Reader request – an exterior makeover for Sean’s 1955 home

Posted on Fri, 9 Apr 2021 by KiM

We received the following email recently from Sean:
I live in central United States, Iowa, to be exact. I bought a home built in 1955 with some very cool 1950’s charm. I am completely stumped on what to do with the exterior of the home. I don’t want to do massive renovation and remove the 1950’s charm that attracted me, however, I do want to give it a sophisticated and updated look. Is it possible for me to send you a photo? Perhaps readers would want to weigh in on what should be done to give this home new life. I believe it has modest potential. I am lost on how to draw that out. I’m mostly looking for paint and landscaping ideas, however, I am very open to any suggestions. No matter how invasive. It is early Spring here ,so, a great time to get to work cleaning this property up and giving it new life. 

It is such a great house! Here are a couple more photos of it…

Here’s my 2 cents, and I have basically zero experience with an exterior renovation, aside from a complete overhaul of my current home’s landcaping so I really hope our readers will help out with some suggestions too because I’m sure you’ll have better ideas than mine.
Because that fabulous porch overhang darkens the front door area I’d be tempted to paint all the siding white. Or something very light. Very light grey even? And then black trim (or dark grey) along the roofline, front door (or maybe a fun colour for the front door if Sean is feeling adventurous) and windows. I’d be tempted to get a new garage door – one with some frosted glass inserts so that whole section isn’t so solid. If not in the budget paint it black. I’d put tall planters on either side of the garage with something tall in it. (This means house numbers would have to move). And just about anything could go in terms of landscaping but I’d start with something tall/bushy under that narrow window on the right because it’s looking a little awkward.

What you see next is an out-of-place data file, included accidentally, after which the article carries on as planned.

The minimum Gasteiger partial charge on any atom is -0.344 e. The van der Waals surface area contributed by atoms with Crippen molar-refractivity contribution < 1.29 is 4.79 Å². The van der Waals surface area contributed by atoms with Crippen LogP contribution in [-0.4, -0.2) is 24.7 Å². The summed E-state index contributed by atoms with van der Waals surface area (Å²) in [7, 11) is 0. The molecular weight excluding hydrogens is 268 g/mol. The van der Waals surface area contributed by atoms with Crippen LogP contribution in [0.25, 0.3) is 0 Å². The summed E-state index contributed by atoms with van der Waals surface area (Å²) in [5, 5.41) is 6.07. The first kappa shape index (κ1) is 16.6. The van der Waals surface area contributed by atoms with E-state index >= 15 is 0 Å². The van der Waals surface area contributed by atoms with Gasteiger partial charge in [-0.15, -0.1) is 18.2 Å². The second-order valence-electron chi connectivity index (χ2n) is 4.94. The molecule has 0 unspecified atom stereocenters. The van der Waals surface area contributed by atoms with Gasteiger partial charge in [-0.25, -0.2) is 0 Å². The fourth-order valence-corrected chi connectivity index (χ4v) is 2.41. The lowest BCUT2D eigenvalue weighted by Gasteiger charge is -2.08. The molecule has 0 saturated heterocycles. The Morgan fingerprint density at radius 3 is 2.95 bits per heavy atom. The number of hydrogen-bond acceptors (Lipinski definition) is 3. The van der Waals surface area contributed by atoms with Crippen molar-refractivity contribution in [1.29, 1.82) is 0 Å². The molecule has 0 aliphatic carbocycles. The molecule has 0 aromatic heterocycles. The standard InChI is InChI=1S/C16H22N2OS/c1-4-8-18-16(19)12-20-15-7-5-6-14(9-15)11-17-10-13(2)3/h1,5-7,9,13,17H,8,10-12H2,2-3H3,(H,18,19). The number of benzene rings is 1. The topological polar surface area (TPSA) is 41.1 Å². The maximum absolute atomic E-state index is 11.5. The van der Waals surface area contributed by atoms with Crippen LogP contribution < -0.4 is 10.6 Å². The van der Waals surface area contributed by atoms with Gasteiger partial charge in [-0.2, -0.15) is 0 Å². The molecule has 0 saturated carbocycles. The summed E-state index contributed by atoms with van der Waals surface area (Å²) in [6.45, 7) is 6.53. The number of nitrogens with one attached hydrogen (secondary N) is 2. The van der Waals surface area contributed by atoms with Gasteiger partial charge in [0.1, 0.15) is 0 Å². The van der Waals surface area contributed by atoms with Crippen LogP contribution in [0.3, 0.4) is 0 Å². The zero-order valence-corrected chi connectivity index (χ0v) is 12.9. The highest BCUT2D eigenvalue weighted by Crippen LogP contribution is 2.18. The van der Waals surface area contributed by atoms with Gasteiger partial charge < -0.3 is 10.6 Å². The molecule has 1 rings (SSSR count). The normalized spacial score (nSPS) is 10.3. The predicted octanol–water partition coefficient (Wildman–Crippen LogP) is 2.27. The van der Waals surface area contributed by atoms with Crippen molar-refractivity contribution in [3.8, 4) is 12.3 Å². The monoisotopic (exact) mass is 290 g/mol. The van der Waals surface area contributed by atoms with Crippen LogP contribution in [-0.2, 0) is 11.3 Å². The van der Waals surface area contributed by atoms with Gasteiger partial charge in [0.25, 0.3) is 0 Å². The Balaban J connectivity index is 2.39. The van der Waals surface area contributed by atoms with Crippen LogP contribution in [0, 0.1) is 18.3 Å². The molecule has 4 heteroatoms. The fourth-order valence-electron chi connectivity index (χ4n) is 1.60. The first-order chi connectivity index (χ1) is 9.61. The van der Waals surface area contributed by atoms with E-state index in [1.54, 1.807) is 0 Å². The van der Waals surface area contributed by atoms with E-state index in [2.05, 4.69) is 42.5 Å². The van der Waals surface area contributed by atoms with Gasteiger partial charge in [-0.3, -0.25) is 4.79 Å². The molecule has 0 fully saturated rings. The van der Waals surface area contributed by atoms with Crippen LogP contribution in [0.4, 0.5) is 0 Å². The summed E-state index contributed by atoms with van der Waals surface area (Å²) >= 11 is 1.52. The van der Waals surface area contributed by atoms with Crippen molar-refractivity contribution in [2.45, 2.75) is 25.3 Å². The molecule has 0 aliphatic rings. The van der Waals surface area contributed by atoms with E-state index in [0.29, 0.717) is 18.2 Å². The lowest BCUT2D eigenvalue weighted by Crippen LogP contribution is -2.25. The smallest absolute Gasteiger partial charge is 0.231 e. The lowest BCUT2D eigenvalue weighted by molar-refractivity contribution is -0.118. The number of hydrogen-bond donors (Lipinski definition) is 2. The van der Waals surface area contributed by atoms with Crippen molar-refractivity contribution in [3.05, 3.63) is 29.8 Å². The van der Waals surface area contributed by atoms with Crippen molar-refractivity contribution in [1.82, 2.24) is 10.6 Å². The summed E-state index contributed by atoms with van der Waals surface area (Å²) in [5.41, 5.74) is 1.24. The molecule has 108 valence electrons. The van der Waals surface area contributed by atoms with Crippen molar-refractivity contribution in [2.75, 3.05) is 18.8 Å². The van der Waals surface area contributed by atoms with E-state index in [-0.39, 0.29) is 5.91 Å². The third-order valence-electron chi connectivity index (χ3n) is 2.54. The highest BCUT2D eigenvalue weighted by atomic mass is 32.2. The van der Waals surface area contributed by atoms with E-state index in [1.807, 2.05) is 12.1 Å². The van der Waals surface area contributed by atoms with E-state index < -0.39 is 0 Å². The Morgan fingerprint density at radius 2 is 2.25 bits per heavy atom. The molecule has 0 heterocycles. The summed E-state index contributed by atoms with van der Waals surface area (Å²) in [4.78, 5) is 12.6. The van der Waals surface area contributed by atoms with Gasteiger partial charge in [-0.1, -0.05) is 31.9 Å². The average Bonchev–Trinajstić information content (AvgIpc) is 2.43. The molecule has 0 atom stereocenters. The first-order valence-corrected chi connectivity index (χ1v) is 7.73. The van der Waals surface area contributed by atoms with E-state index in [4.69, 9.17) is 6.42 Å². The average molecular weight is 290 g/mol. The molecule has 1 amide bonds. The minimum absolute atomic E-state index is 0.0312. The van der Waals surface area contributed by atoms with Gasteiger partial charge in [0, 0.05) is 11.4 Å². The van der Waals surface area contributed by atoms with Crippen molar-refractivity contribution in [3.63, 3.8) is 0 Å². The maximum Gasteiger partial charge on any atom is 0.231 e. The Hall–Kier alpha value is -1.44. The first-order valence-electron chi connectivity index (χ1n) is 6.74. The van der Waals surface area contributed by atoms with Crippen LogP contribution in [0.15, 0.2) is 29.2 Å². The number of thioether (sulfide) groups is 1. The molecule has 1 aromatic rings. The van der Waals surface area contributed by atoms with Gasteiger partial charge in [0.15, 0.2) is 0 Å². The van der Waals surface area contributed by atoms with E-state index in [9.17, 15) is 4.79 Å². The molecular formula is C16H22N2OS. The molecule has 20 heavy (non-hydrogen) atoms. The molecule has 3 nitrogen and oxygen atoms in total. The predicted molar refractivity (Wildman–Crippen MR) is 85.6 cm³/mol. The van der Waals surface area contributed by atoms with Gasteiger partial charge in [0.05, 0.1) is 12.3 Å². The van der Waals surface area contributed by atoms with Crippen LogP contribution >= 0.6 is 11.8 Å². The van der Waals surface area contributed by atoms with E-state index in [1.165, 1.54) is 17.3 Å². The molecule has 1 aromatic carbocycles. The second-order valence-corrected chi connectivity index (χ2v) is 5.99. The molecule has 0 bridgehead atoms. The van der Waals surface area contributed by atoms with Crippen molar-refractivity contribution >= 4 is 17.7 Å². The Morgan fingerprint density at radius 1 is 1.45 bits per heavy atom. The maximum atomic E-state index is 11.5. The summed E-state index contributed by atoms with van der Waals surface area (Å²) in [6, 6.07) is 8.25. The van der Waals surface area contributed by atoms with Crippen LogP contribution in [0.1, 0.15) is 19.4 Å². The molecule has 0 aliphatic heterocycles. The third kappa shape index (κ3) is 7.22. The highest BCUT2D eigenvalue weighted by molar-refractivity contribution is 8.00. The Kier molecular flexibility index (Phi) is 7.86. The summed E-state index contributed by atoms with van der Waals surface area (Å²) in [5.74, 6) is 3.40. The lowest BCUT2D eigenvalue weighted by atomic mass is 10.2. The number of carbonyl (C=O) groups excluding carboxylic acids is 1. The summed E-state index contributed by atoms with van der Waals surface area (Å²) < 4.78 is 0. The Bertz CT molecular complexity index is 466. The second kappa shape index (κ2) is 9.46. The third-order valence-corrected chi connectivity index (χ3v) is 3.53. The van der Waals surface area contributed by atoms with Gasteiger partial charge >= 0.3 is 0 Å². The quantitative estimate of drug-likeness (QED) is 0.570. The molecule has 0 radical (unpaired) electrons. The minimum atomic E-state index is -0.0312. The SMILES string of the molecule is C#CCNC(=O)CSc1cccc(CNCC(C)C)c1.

I had a tough time time finding some decent inspirational photos to go along with this but here’s what I came up with…

A before and after of a house that was a brown/beige and went white and black

Brie Williams via this post

How a shrub/hedge in front of an awkwardly high window results in it making visual sense


When making the exterior a bit lighter really brightens up a house, and with some basic landscaping added the result is really impactful. A sweet before and after…


Another before and after where the landscaping made all the difference

This Old House

Please leave comments below if anyone has some ideas and tips for Sean. Hopefully he’ll send us photos when he’s done 🙂

JP says:

The owner might get some inspiration from looking at other ranch mid-century homes. I’ve seen plenty of these homes fixed up in Dwell, Atomic Ranch, etc. A little bit of paint(ing) and some different colors would make that house pop.

midcenturyjo says:

Here are a few suggestions. I would invest in a wood-clad roller door. Let’s say the slats run horizontally. To balance it on the other side in front of the windows a few meters out into the grass I would construct a matching timber slat fence/wall to screen the uneven windows giving privacy, provide balance for the roller door, and demarcate a small courtyard. If you want to continue it around on the side for privacy from the neighbours that’s up to you. You could use plants instead of wood screen at that side and you can plant “mid century style” in front of the fence/screen.

The paint colour isn’t so much of a problem. Choose what you like but I’m with Kim on a black or charcoal trim colour because I think you have asphalt shingles on the roof and if you’re not replacing them I think a similar trim colour would help not to draw attention to them.

If you choose a light colour for the exterior walls I suggest 2 options for the brick in the entrance. You could paint it (I’m leaning towards a dark grey/charcoal colour) or you could leave it pale brick and choose the stain for your wood slat details in that lighter colourway. If you go the paint route then you can stain the wood a nice rich brown to stand out against the house. I’m even thinking of covering the brick landing in wood decking and continue it in graduating squares into the “courtyard” and towards the kerb as a path. Trouble is I’m Australian and I’m sure there are winter issues in Iowa with wood and snow and the ground that I have no experience with. Paint the door as a pop of colour.

I would continue with the slatted wood fence idea down the side of the house for privacy and have a gate to the front. You could continue the slated wood idea out the back with that undercover patio on the neighbour’s side. What I’m suggesting is a repetition of rectangular shapes in slated wood harking back to the box-like structure of mid century homes. The biggest expense would be the garage door (besides the painting) and the whole thing could be done in chunks.

If you want some badly drawn mock ups let me know and I’ll email to you.

The blog did a nice job on an MCM ranch, keeping the original spirit. You might find inspo there.

Jairo Geronymo says:

Hi Sean!
First of all, congratulations on your house!
I find the black round pillars and brick combination on the entrance area really charming and maybe you should repeat that design element somewhere else!